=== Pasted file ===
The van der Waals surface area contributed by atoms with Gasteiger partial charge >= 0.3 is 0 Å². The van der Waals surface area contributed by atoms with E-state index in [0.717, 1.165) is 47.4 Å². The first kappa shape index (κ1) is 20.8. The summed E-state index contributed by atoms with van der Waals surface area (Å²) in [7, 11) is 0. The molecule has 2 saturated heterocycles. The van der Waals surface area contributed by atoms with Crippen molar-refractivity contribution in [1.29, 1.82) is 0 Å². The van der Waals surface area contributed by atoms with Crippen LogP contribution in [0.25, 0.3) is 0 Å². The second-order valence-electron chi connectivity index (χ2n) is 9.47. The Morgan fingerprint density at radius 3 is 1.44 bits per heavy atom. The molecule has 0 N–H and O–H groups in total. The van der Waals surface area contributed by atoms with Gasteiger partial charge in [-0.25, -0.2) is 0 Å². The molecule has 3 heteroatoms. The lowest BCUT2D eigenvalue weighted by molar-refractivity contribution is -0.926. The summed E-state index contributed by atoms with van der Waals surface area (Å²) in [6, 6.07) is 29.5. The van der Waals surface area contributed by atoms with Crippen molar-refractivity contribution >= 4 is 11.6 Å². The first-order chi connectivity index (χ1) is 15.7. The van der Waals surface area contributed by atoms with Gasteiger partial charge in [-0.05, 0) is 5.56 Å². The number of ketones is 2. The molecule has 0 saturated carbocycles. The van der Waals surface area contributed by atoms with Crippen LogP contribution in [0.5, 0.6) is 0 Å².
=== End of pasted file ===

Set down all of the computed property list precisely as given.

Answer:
The van der Waals surface area contributed by atoms with Gasteiger partial charge >= 0.3 is 0 Å². The van der Waals surface area contributed by atoms with E-state index in [0.717, 1.165) is 47.4 Å². The first kappa shape index (κ1) is 20.8. The summed E-state index contributed by atoms with van der Waals surface area (Å²) in [7, 11) is 0. The molecule has 2 saturated heterocycles. The van der Waals surface area contributed by atoms with Crippen molar-refractivity contribution in [1.29, 1.82) is 0 Å². The van der Waals surface area contributed by atoms with Crippen LogP contribution in [0.25, 0.3) is 0 Å². The second-order valence-electron chi connectivity index (χ2n) is 9.47. The Morgan fingerprint density at radius 3 is 1.44 bits per heavy atom. The molecule has 0 N–H and O–H groups in total. The van der Waals surface area contributed by atoms with Gasteiger partial charge in [-0.25, -0.2) is 0 Å². The molecule has 3 heteroatoms. The lowest BCUT2D eigenvalue weighted by molar-refractivity contribution is -0.926. The summed E-state index contributed by atoms with van der Waals surface area (Å²) in [6, 6.07) is 29.5. The van der Waals surface area contributed by atoms with Crippen molar-refractivity contribution >= 4 is 11.6 Å². The first-order chi connectivity index (χ1) is 15.7. The van der Waals surface area contributed by atoms with Gasteiger partial charge in [-0.05, 0) is 5.56 Å². The number of ketones is 2. The molecule has 0 saturated carbocycles. The van der Waals surface area contributed by atoms with Crippen LogP contribution in [0.5, 0.6) is 0 Å².